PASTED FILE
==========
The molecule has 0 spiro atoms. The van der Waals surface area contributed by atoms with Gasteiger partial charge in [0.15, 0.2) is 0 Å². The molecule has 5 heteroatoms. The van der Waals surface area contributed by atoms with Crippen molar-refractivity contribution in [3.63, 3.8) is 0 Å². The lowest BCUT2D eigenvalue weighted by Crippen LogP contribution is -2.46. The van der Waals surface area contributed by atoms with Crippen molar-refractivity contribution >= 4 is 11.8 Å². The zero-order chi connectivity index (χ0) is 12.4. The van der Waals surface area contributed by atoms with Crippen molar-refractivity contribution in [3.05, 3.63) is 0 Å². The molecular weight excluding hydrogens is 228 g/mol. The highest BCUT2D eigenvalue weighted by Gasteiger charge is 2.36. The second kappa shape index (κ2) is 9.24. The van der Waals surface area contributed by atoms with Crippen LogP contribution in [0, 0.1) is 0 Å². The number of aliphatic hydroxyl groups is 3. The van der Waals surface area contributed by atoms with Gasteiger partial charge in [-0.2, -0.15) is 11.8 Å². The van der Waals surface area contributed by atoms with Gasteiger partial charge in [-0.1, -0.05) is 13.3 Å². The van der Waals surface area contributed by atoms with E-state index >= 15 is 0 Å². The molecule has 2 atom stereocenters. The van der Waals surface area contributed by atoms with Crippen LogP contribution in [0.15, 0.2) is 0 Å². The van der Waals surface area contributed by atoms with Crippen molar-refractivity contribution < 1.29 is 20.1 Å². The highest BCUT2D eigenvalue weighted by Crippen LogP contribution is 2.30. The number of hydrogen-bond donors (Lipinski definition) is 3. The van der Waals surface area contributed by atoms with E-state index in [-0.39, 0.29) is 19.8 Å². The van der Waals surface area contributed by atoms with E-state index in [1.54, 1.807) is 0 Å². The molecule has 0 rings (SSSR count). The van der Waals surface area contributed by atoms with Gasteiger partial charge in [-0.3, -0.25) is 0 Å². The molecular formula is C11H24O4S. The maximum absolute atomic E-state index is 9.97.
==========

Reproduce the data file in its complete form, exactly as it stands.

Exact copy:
The molecule has 0 spiro atoms. The van der Waals surface area contributed by atoms with Gasteiger partial charge in [0.15, 0.2) is 0 Å². The molecule has 5 heteroatoms. The van der Waals surface area contributed by atoms with Crippen molar-refractivity contribution in [3.63, 3.8) is 0 Å². The lowest BCUT2D eigenvalue weighted by Crippen LogP contribution is -2.46. The van der Waals surface area contributed by atoms with Crippen molar-refractivity contribution >= 4 is 11.8 Å². The zero-order chi connectivity index (χ0) is 12.4. The van der Waals surface area contributed by atoms with Crippen molar-refractivity contribution in [3.05, 3.63) is 0 Å². The molecular weight excluding hydrogens is 228 g/mol. The highest BCUT2D eigenvalue weighted by Gasteiger charge is 2.36. The second kappa shape index (κ2) is 9.24. The van der Waals surface area contributed by atoms with Crippen LogP contribution in [0, 0.1) is 0 Å². The number of aliphatic hydroxyl groups is 3. The van der Waals surface area contributed by atoms with Gasteiger partial charge in [-0.2, -0.15) is 11.8 Å². The van der Waals surface area contributed by atoms with Gasteiger partial charge in [-0.1, -0.05) is 13.3 Å². The van der Waals surface area contributed by atoms with E-state index >= 15 is 0 Å². The molecule has 2 atom stereocenters. The van der Waals surface area contributed by atoms with Crippen LogP contribution in [0.15, 0.2) is 0 Å². The van der Waals surface area contributed by atoms with Crippen molar-refractivity contribution < 1.29 is 20.1 Å². The highest BCUT2D eigenvalue weighted by Crippen LogP contribution is 2.30. The number of hydrogen-bond donors (Lipinski definition) is 3. The van der Waals surface area contributed by atoms with E-state index in [-0.39, 0.29) is 19.8 Å². The van der Waals surface area contributed by atoms with E-state index in [1.54, 1.807) is 0 Å². The molecule has 0 rings (SSSR count). The van der Waals surface area contributed by atoms with Gasteiger partial charge in [-0.3, -0.25) is 0 Å². The molecular formula is C11H24O4S. The maximum absolute atomic E-state index is 9.97.